Wooden fences are one of the most common types of residential fences available, due to their low cost and the natural, rustic aesthetic which they provide. However, wood is extremely susceptible to damage in the winter months due to moisture exposure and severe weather conditions, both of which can cause damage to the structural integrity of your fence. Thankfully, there are a few things that you can do to ensure that your wooden fence is prepared for the subzero temperatures of the winter.
The first thing that you want to do is remove any built up leaves and other organic debris which may be up against your fence. This is because they can collect and hold water, and in close proximity to your wooden fence, can facilitate the growth of mold and cause warping in your fence boards. If you leave the debris there, it will collect a great deal of water in the spring when the snow melts.
Additionally, during the winter months themselves, you'll have to remove the snow that collects along the fence, as the extra weight of the snow can cause the fence posts to bend or fall over.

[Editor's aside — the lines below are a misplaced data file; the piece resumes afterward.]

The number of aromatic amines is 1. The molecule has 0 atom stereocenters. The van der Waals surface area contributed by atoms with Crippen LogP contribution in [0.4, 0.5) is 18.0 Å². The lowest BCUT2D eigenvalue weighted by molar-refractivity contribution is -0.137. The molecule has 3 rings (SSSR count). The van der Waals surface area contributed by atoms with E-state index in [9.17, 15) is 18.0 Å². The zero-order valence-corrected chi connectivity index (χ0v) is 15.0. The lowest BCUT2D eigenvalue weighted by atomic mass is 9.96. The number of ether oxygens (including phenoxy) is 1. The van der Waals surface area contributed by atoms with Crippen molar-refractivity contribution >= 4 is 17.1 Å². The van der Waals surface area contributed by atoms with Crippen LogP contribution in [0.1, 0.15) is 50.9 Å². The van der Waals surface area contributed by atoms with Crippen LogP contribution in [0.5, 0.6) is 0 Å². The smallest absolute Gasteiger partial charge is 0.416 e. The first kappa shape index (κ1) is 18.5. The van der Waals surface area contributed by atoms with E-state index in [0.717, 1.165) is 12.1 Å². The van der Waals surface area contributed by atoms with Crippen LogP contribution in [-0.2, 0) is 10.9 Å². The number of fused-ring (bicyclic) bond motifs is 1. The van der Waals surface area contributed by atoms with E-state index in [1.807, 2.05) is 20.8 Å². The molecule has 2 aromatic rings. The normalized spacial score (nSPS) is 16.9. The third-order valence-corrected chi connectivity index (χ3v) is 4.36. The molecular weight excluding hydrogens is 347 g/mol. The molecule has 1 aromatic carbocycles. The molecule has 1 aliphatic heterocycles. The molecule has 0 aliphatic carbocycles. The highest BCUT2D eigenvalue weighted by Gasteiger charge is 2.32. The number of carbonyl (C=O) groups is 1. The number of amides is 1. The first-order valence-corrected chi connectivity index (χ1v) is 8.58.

Inspect for Rot
Before the snow actually falls, you'll want to visually inspect the fence boards for signs of rot, and replace them. Rot can ruin the structural integrity of your fence and make it easier for the fence to collapse. Rot usually takes the form of discoloration and spongy wood, but warning signs of rot on the interior of your fence include loose fence boards or posts and week connections between fence boards and their supports.
While checking for rot, it's a good idea to keep an eye out for any other signs of physical damage as well, and replace the damaged posts or fence boards before winter hits to ensure that your fence can stand up to the pressures of cold weather and snow.
After you've replaced all the damaged or rotting boards, if necessary, it's a good idea to waterproof your fence to seal it against the moisture that it will be exposed to once the snow falls. There are a number of waterproofing options available, including paints, stains, and clear sealants – choose the one that gives your fence the aesthetic that you want, and have it applied as soon as possible. You can check to see if your fence is adequately waterproofed by splashing water on the fence – a properly sealed fence should have the water bead up instead of being absorbed into the wood.
For more help, contact a company like Hinesville Fence.